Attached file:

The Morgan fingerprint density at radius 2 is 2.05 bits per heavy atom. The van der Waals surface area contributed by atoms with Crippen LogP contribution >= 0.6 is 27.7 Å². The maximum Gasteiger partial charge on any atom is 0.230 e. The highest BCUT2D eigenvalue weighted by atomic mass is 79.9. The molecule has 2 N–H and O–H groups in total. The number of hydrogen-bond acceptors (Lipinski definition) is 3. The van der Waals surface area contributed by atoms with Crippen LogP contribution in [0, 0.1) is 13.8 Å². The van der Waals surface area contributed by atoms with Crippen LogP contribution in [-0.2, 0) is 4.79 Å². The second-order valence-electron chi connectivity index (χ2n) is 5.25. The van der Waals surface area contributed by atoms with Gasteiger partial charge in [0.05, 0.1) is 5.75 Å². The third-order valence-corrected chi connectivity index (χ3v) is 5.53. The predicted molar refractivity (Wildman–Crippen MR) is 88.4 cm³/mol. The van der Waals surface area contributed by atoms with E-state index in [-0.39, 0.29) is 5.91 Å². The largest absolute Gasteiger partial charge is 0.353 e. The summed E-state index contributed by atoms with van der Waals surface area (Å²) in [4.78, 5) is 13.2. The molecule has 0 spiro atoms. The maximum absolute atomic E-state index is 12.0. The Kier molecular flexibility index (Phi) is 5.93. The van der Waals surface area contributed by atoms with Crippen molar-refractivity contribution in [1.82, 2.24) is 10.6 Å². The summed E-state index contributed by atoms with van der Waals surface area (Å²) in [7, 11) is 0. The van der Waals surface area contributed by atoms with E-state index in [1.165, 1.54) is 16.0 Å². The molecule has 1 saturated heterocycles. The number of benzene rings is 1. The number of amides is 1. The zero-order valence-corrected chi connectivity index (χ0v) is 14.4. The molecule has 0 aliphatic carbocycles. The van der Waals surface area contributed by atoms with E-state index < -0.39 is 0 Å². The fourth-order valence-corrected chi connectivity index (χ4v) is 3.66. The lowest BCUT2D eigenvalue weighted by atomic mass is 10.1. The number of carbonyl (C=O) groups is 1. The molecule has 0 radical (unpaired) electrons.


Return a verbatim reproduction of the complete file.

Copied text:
The Morgan fingerprint density at radius 2 is 2.05 bits per heavy atom. The van der Waals surface area contributed by atoms with Crippen LogP contribution >= 0.6 is 27.7 Å². The maximum Gasteiger partial charge on any atom is 0.230 e. The highest BCUT2D eigenvalue weighted by atomic mass is 79.9. The molecule has 2 N–H and O–H groups in total. The number of hydrogen-bond acceptors (Lipinski definition) is 3. The van der Waals surface area contributed by atoms with Crippen LogP contribution in [0, 0.1) is 13.8 Å². The van der Waals surface area contributed by atoms with Crippen LogP contribution in [-0.2, 0) is 4.79 Å². The second-order valence-electron chi connectivity index (χ2n) is 5.25. The van der Waals surface area contributed by atoms with Gasteiger partial charge in [0.05, 0.1) is 5.75 Å². The third-order valence-corrected chi connectivity index (χ3v) is 5.53. The predicted molar refractivity (Wildman–Crippen MR) is 88.4 cm³/mol. The van der Waals surface area contributed by atoms with E-state index in [-0.39, 0.29) is 5.91 Å². The largest absolute Gasteiger partial charge is 0.353 e. The summed E-state index contributed by atoms with van der Waals surface area (Å²) in [4.78, 5) is 13.2. The molecule has 0 spiro atoms. The maximum absolute atomic E-state index is 12.0. The Kier molecular flexibility index (Phi) is 5.93. The van der Waals surface area contributed by atoms with Crippen molar-refractivity contribution in [1.82, 2.24) is 10.6 Å². The summed E-state index contributed by atoms with van der Waals surface area (Å²) in [7, 11) is 0. The van der Waals surface area contributed by atoms with E-state index in [1.165, 1.54) is 16.0 Å². The molecule has 1 saturated heterocycles. The number of benzene rings is 1. The number of amides is 1. The zero-order valence-corrected chi connectivity index (χ0v) is 14.4. The molecule has 0 aliphatic carbocycles. The van der Waals surface area contributed by atoms with E-state index < -0.39 is 0 Å². The fourth-order valence-corrected chi connectivity index (χ4v) is 3.66. The lowest BCUT2D eigenvalue weighted by atomic mass is 10.1. The number of carbonyl (C=O) groups is 1. The molecule has 0 radical (unpaired) electrons.